By Robert Koehler
Time was, when he was actually doing good work, Terrence Malick seemed to appear with a new movie once a decade, if that. Now that he’s making drivel, Malick can’t stop himself from churning them out, which, a theory goes, is why they’re drivel. That theory, however, can’t explain the ridiculous new project, titled on the screen as Voyage of Time but titled in all publicity and advertising with the useless add-on Life’s Journey. Malick didn’t rush this one: this is that legendary endeavour that Malick has been working on since at least Days of Heaven (1979), the one you may have heard about that visualizes the origins of the universe and life on Earth.
It’s possible, had he made it before he became a New Age Christian filmmaker—for that is precisely what Malick is now—the resulting movie wouldn’t be such a hash of airy-fairy God-speak and actual scientific interest. The latter is represented by 90 minutes of images that include live-action photography (care of Paul Atkins) so gorgeous and cosmic that it’s hard to believe they’re not special effects. (The several special effects shots, on the other hand, are obvious.) Much of this is filmed with either 65mm or IMAX cameras, and capture oceanic and land life forms comprising a gallery of natural selection and biological diversity.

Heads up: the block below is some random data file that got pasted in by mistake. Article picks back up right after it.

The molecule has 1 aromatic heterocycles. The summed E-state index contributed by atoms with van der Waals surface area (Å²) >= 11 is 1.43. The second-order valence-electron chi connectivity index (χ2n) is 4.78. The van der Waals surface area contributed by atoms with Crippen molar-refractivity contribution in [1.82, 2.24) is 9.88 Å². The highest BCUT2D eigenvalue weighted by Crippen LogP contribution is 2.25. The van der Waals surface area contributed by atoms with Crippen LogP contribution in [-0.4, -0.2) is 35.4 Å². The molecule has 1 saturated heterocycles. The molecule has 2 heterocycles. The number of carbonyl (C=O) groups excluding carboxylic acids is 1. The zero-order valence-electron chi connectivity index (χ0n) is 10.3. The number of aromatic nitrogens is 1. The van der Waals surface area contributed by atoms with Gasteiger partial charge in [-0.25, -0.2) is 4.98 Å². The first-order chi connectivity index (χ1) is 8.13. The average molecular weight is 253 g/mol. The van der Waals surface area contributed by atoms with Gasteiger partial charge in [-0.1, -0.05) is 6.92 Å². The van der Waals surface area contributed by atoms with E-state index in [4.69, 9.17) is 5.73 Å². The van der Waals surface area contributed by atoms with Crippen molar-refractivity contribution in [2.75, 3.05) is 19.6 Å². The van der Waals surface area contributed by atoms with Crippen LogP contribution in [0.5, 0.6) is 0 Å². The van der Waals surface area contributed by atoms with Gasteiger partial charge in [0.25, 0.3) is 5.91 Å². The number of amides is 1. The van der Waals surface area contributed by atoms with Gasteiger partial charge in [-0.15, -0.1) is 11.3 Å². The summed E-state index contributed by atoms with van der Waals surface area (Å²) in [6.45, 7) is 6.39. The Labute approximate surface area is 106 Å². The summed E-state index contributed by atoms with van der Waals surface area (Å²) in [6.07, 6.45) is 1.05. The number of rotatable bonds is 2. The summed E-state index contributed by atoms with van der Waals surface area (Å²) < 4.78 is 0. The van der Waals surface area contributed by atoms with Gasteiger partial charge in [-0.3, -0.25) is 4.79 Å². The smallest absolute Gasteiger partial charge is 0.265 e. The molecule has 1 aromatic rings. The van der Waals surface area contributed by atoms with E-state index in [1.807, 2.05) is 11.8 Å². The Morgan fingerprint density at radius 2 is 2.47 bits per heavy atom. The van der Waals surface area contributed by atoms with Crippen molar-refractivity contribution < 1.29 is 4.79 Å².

Well, God didn’t make this in seven days. But the narration, written by you-know-who and narrated in the feature version by Cate Blanchett (a different text for the 45-minute “IMAX Experience” version I didn’t see is narrated by one of the film’s 16 producers, Brad Pitt), is pure religious blather. Addressing something called “Mother” with a long list of questions, the text could stand as the new scripture for Christian New Agers everywhere. Painful as it may be, it’s best to recall the opening 20 minutes of The Tree of Life (2011), with its images of the cosmic universe and dinosaurs combined with hushed Rod McKuenesque verse, to grasp the nature of Voyage of Time. It’s more or less the 20 minutes with 70 additional minutes, including some roughly shot video footage (on lo-fi Harinezumi digital cameras which Malick unwisely gave to amateur shutterbugs) of homeless people, drug addicts, and Indian Hindu rites. Plus, for want of a better term, a comic interlude, the single silliest thing Malick has ever staged: a roughly five-minute sequence of naked black people running around sand dunes and mountains, portraying early hunter-gatherers.